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Re: Big delete on big table... now what?

From: Gregory Stark <stark(at)enterprisedb(dot)com>
To: "Bill Moran" <wmoran(at)collaborativefusion(dot)com>
Cc: "Fernando Hevia" <fhevia(at)ip-tel(dot)com(dot)ar>, <pgsql-performance(at)postgresql(dot)org>
Subject: Re: Big delete on big table... now what?
Date: 2008-08-23 00:39:56
Message-ID: (view raw, whole thread or download thread mbox)
Lists: pgsql-performance
"Bill Moran" <wmoran(at)collaborativefusion(dot)com> writes:

> "Fernando Hevia" <fhevia(at)ip-tel(dot)com(dot)ar> wrote:
>> Hi list.
>> I have a table with over 30 million rows. Performance was dropping steadily
>> so I moved old data not needed online to an historic table. Now the table
>> has about 14 million rows. I don't need the disk space returned to the OS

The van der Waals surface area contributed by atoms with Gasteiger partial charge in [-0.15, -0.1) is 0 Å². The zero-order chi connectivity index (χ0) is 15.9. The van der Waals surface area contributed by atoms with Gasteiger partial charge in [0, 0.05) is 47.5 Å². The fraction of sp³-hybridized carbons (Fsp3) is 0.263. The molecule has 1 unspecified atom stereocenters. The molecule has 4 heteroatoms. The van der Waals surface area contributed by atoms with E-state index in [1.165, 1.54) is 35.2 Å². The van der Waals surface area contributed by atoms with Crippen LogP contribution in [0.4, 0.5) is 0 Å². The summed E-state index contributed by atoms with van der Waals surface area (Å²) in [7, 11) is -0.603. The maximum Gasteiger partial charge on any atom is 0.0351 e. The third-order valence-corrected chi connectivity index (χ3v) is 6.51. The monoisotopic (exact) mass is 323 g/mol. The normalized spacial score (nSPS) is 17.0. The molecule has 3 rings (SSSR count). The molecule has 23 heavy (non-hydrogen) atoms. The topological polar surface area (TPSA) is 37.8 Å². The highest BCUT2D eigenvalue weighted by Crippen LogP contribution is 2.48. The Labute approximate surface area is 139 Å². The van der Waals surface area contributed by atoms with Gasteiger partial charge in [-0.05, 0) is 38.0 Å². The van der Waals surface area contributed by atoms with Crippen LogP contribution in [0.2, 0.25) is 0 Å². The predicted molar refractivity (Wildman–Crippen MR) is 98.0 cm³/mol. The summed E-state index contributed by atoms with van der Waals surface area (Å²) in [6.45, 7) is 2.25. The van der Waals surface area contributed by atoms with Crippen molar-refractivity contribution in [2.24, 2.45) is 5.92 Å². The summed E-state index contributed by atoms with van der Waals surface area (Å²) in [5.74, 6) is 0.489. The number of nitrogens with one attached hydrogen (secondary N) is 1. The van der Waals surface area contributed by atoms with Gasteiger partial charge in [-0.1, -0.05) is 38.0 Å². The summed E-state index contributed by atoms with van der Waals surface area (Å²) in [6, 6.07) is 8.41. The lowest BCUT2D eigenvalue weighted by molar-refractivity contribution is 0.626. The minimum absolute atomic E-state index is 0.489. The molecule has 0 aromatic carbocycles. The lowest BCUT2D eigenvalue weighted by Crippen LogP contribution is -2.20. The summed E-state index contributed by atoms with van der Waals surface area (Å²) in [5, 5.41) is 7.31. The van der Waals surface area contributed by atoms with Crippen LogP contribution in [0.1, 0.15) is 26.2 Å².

>> but I do need to improve performance. Will a plain vacuum do or is a vacuum
>> full necessary?
>> ┬┐Would a vacuum full improve performance at all?
> If you can afford the downtime on that table, cluster would be best.
> If not, do the normal vacuum and analyze.  This is unlikely to improve
> the performance much (although it may shrink the table _some_) but
> regular vacuum will keep performance from getting any worse.

Note that CLUSTER requires enough space to store the new and the old copies of
the table simultaneously. That's the main reason for VACUUM FULL to still

There is also the option of doing something like (assuming id is already an
integer -- ie this doesn't actually change the data):


which will rewrite the whole table. This is effectively the same as CLUSTER
except it doesn't order the table according to an index. It will still require
enough space to hold two copies of the table but it will be significantly

  Gregory Stark
  Ask me about EnterpriseDB's RemoteDBA services!

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Subject: Large number of tables slow insert
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Subject: Re: Big delete on big table... now what?

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